Other causes that were evident in the behaviour of investors and companies were: investors’ fear of missing out, overconfidence in the profitability of technology companies, and the abundance of venture capital for startups.One of the main reasons for the crash was the fluctuation of technology stocks. Although investors were eager to bring in their profits, they made no proper plans regarding business, products, or track record of earnings. They had nothing left after they used up all their cash, and their companies crashed. Only about one in two businesses ended up surviving.Among the companies that failed due to the dot-com bubble burst in the stock market crash - were Pets.com, Webvan.com, eToys.com, Flooz.com, theGlobe.com. One thing these companies had in common was that although some of them had really good concepts and could have worked in today’s modern age, they were not well thought out and were rather focused on simply being part of the ‘.com’ era.Amazon was one of the companies that managed to survive the dot-com bubble bursting, along with others like eBay and Priceline. Today, Amazon, founded by Jeff Bezos in 1994, is one of the largest online retail and commerce platforms globally, while eBay, founded in 1995, is now the most popular online auction and retail company in the world. On the other hand, Priceline is known for its discount travel website (Priceline.com), founded in 1998. All three are doing well today and have a significant market share.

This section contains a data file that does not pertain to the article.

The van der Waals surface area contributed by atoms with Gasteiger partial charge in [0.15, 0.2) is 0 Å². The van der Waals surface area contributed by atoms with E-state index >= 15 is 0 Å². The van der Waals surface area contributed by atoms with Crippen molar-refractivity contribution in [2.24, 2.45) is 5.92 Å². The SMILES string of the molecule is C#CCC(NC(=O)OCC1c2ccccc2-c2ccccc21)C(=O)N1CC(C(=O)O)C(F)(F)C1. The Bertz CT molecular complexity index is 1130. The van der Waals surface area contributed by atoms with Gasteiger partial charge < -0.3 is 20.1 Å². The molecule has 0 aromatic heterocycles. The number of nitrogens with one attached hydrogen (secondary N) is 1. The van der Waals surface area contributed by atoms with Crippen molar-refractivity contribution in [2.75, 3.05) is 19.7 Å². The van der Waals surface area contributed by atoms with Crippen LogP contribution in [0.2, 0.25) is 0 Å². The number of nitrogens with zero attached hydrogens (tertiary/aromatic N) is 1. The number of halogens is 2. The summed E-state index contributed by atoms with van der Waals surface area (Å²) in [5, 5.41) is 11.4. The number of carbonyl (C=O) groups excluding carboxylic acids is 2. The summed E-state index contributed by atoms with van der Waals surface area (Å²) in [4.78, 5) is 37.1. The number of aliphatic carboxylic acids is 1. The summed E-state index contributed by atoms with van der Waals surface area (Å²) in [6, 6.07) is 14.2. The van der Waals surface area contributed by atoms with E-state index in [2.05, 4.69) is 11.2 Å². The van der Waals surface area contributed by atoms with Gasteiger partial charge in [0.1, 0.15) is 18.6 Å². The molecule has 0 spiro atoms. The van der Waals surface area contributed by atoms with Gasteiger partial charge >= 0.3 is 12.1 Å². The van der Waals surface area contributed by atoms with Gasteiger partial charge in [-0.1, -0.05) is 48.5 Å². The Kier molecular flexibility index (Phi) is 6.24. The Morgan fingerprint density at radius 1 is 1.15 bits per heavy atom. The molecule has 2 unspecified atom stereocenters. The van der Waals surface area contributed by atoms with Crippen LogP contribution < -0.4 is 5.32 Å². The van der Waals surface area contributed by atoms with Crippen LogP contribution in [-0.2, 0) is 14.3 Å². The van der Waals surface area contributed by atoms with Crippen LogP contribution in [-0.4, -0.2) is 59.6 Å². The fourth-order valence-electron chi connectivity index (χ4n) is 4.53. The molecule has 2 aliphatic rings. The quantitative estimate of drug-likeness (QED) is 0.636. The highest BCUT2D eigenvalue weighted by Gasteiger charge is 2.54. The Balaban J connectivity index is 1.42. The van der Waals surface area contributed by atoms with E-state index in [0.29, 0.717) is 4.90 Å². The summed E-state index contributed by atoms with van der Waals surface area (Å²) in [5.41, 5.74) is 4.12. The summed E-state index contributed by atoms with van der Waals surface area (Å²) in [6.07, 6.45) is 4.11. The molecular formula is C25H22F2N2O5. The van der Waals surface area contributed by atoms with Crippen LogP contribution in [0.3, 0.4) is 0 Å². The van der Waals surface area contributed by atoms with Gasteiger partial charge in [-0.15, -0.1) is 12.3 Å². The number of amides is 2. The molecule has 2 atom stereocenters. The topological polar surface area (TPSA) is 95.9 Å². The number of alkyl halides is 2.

Dot-com Bubble - Key takeaways

  • The dot-com bubble refers to the stock market bubble created by speculation in dot-com or internet-based companies between 1995 and 2000. It was an economic bubble that affected the prices of stocks in the technology industry.
  • The dot-com bubble affected the economy by triggering a recession, increasing the propensity to invest, leading to bankruptcies, and increasing capital spending.
  • The dot-com bubble began to form in 1995 and finally burst in 2000 after peaking in March 2000.
  • Pets.com, Webvan.com, eToys.com, Flooz.com and theGlobe.com were among the companies that did not make it after the dot-com bubble burst. However, three that did make it and are still successful are Amazon.com, eBay.com, and Priceline.com.